One that definitely hit home was the “Imposter Syndrome,” where people (especially women) feel like they are inadequate, even when everyone around them thinks they are amazing. I definitely suffer from this and am sure this is common among caregivers!

I also enjoyed the essay about removing toxic people from your life and embracing the art of saying, “No.” As caregivers, we often feel it is our duty to do everything, but that eventually leads to burnout. We have to learn when to say no and ask for help.

Simply Happy goes on sale Oct. 4th and would make a thoughtful gift. If you read it, let me know what your favorite passages were.

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Dementia’s communication mysteries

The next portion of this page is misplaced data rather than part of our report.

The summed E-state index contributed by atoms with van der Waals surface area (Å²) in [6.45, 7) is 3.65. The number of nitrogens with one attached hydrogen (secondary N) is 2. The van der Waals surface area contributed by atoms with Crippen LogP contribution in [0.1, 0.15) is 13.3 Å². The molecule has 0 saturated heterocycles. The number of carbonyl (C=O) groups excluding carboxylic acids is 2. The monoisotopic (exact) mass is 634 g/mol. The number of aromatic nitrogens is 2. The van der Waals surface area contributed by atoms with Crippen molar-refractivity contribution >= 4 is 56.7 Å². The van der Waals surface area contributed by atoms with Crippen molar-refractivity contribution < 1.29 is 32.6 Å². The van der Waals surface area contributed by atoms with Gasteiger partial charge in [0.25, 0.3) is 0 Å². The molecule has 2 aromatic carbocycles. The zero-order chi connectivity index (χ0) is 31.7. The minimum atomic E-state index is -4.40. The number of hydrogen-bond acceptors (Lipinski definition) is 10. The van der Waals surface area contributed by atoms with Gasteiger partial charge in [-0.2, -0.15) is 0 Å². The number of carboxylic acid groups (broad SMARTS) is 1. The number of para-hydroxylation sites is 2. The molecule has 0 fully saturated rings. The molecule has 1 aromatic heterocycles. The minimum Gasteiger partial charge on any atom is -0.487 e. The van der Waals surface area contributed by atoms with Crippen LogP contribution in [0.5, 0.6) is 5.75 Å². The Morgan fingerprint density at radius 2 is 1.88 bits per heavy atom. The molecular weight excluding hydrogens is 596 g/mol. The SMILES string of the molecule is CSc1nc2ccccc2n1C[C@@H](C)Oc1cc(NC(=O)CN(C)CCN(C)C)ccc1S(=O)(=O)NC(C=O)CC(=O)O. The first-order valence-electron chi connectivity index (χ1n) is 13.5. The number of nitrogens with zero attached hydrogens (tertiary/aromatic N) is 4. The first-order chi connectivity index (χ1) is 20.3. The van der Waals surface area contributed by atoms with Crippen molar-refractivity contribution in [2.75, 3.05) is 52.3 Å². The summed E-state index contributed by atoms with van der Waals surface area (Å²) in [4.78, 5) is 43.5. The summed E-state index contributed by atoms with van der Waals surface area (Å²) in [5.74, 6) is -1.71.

I have found Kay Bransford’s blog series on “things never to say with someone with dementia” enlightening and wanted to share. Much of it I can relate to through my dad’s dementia, but there are certainly things I wish I could have done differently, if only I had known sooner. I’m passing along these words of wisdom from a dementia caregiver warrior in hopes it will help another family going through a similar experience.

When someone with dementia is silent, it does NOT mean they don’t understand you.

via Don’t assume they can’t understand you because they are silent. — Dealing with Dementia